Lightning Monitoring Systems

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Detecting and Analyzing Lightning Strikes

Industrial systems are frequently subject to high loads due to lightning strikes, which can cause both direct and secondary damage. The LM-S lightning monitoring system detects and analyzes lightning surge currents, providing a way to evaluate the actual system load.

All industrial sectors are striving to maintain the availability of their systems and avoid costly unplanned downtimes. Lightning strikes are a frequent cause of system failures. Electrical and electronic components should be effectively safeguarded using surge protection.

However, both the external structures and the lightning protection devices are still vulnerable to the high energy produced by lightning strikes. In addition to damage directly affecting system operation, other lightning damage may manifest itself only during continued operation. Such damage can be avoided by detecting and correcting the cause of the problem or by dealing with the consequences in a timely manner. In order to evaluate the current status of operational systems, it is necessary to collect information about the actual load caused by lightning strikes. Having access to detailed information allows the system status to be analyzed more precisely and maintenance to be targeted in a more cost-effective manner.

Number of Lightning Events not Decisive

Two methods are commonly used to analyze lightning strikes. One uses event counters to perform quantitative analysis. The counting units are mounted directly on the lightning arresters and record the number of strikes based on the magnetic field induced by the lightning surge current. A reading of the number of recorded strikes can be performed on site. Qualitative analysis for this device class is typically limited to the information provided for the counter’s response range.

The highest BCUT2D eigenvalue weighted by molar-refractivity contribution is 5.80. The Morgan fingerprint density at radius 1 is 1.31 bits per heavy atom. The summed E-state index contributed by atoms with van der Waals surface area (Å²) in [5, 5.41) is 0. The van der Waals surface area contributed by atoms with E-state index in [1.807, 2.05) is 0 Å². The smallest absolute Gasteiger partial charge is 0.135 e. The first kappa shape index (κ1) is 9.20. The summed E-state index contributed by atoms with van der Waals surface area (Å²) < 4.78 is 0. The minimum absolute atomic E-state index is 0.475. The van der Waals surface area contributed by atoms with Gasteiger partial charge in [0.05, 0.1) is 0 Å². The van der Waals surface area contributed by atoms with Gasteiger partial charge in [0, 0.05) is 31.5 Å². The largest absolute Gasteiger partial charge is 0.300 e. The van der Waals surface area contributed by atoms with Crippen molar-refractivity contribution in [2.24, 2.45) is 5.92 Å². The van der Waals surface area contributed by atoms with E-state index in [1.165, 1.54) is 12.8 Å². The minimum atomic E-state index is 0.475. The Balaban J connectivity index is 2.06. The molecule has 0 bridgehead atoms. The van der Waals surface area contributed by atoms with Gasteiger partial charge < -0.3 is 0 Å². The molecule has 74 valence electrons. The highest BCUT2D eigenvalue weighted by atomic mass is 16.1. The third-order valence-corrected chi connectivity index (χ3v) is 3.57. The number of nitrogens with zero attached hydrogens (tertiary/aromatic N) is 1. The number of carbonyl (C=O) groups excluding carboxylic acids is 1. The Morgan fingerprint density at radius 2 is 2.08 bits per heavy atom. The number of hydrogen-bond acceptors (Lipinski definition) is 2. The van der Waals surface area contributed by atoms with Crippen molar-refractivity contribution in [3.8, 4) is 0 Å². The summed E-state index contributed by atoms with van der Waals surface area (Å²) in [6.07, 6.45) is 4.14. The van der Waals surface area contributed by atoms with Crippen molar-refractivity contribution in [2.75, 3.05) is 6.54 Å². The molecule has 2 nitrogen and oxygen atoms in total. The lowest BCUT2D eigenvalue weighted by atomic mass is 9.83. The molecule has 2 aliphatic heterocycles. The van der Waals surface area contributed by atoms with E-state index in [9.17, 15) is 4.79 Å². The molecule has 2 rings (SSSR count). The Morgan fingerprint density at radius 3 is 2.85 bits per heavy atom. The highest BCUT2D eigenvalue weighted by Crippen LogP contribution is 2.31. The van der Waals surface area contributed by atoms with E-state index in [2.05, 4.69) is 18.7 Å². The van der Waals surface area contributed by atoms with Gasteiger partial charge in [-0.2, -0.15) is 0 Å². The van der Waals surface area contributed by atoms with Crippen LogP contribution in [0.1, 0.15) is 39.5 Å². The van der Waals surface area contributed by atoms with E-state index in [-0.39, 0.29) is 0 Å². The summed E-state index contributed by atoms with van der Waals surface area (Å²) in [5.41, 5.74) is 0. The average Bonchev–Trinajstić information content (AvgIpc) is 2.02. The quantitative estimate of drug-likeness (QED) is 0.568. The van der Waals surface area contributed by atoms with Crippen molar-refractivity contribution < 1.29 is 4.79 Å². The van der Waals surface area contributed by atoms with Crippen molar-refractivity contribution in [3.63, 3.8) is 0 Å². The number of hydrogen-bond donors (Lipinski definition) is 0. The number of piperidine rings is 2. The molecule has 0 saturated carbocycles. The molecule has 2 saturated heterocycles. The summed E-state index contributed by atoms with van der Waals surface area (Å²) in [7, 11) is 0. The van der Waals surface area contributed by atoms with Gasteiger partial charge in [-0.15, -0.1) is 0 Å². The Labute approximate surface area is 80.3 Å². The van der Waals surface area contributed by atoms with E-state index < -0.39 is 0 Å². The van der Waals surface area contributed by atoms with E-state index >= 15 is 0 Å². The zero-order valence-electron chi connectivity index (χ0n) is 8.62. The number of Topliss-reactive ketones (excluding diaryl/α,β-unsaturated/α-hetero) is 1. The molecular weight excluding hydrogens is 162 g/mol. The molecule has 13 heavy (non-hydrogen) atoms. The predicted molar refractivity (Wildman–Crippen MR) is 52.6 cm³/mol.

The second current measurement method uses a magnetic card and a separate analysis unit. The card, which is mounted on the lightning arrester, has a magnetic strip that is perturbed by the electromagnetic effect produced by lightning surge currents. The strongest perturbation can be analyzed using a card reader. This can be performed on site, or the cards can be collected and analyzed in the laboratory. This method does not provide information about the number of lightning events.

Lightning strike counters only provide information about the number of strike events. Analyzing the amplitude of the maximum lightning surge current does not provide information about any other lightning events. However, the actual lightning surge current load on the monitored system is not solely dependent on the number of strikes or the amplitude of the maximum current. The duration and slope of the lightning surge current and the resulting charge and energy also play an important role. The methods described above therefore only provide a limited picture of the system load.

Performing a Detailed Lightning Surge Current Analysis

The Phoenix Contact LM-S polarimetric lightning measurement system detects each lightning strike passing through an arrester and analyzes it using typical lightning surge current parameters. The measuring system is based on the Faraday effect. This system works using a linearly polarized light signal passed through a dielectric. If the dielectric is permeated by an external magnetic field, the plane of polarization of the light signal rotates as a function of the strength of the magnetic field (Figure 1).

Figure 1

The measuring system uses the Faraday effect. The plane of polarization of the linearly polarized light signal rotates as a function of the surrounding magnetic field.

The analysis unit uses up to three optical sensors mounted directly on the arresters through which the lightning surge current passes. The sensor connects to the electronic analysis unit via a fiber-optic cable. The optical measurement technique separates the electronic system from the lightning surge currents being measured. This prevents interference and damage to the electronic system.